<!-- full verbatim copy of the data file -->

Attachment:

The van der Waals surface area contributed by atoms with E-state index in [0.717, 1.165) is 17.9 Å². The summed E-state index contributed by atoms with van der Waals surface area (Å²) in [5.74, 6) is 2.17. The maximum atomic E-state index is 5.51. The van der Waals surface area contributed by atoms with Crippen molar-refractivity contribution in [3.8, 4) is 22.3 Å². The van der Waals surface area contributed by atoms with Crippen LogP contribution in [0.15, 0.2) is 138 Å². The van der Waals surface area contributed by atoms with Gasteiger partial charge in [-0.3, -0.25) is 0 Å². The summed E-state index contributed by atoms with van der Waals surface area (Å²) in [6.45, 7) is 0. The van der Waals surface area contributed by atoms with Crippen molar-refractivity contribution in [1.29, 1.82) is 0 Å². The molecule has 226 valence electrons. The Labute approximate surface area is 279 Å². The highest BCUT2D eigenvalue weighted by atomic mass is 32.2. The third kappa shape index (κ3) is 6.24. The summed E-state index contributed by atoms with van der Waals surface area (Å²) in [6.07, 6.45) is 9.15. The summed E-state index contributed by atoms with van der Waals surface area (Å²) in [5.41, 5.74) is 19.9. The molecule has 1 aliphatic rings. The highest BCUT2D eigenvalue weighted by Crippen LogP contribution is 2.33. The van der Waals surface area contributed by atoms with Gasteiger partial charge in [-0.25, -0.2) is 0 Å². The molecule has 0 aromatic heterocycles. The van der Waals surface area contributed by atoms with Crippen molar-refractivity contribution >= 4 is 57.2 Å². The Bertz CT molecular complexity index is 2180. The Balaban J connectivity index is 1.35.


The van der Waals surface area contributed by atoms with E-state index in [0.717, 1.165) is 17.9 Å². The summed E-state index contributed by atoms with van der Waals surface area (Å²) in [5.74, 6) is 2.17. The maximum atomic E-state index is 5.51. The van der Waals surface area contributed by atoms with Crippen molar-refractivity contribution in [3.8, 4) is 22.3 Å². The van der Waals surface area contributed by atoms with Crippen LogP contribution in [0.15, 0.2) is 138 Å². The van der Waals surface area contributed by atoms with Gasteiger partial charge in [-0.3, -0.25) is 0 Å². The summed E-state index contributed by atoms with van der Waals surface area (Å²) in [6.45, 7) is 0. The van der Waals surface area contributed by atoms with Crippen molar-refractivity contribution in [1.29, 1.82) is 0 Å². The molecule has 226 valence electrons. The Labute approximate surface area is 279 Å². The highest BCUT2D eigenvalue weighted by atomic mass is 32.2. The third kappa shape index (κ3) is 6.24. The summed E-state index contributed by atoms with van der Waals surface area (Å²) in [6.07, 6.45) is 9.15. The summed E-state index contributed by atoms with van der Waals surface area (Å²) in [5.41, 5.74) is 19.9. The molecule has 1 aliphatic rings. The highest BCUT2D eigenvalue weighted by Crippen LogP contribution is 2.33. The van der Waals surface area contributed by atoms with Gasteiger partial charge in [-0.25, -0.2) is 0 Å². The molecule has 0 aromatic heterocycles. The van der Waals surface area contributed by atoms with Crippen molar-refractivity contribution >= 4 is 57.2 Å². The Bertz CT molecular complexity index is 2180. The Balaban J connectivity index is 1.35.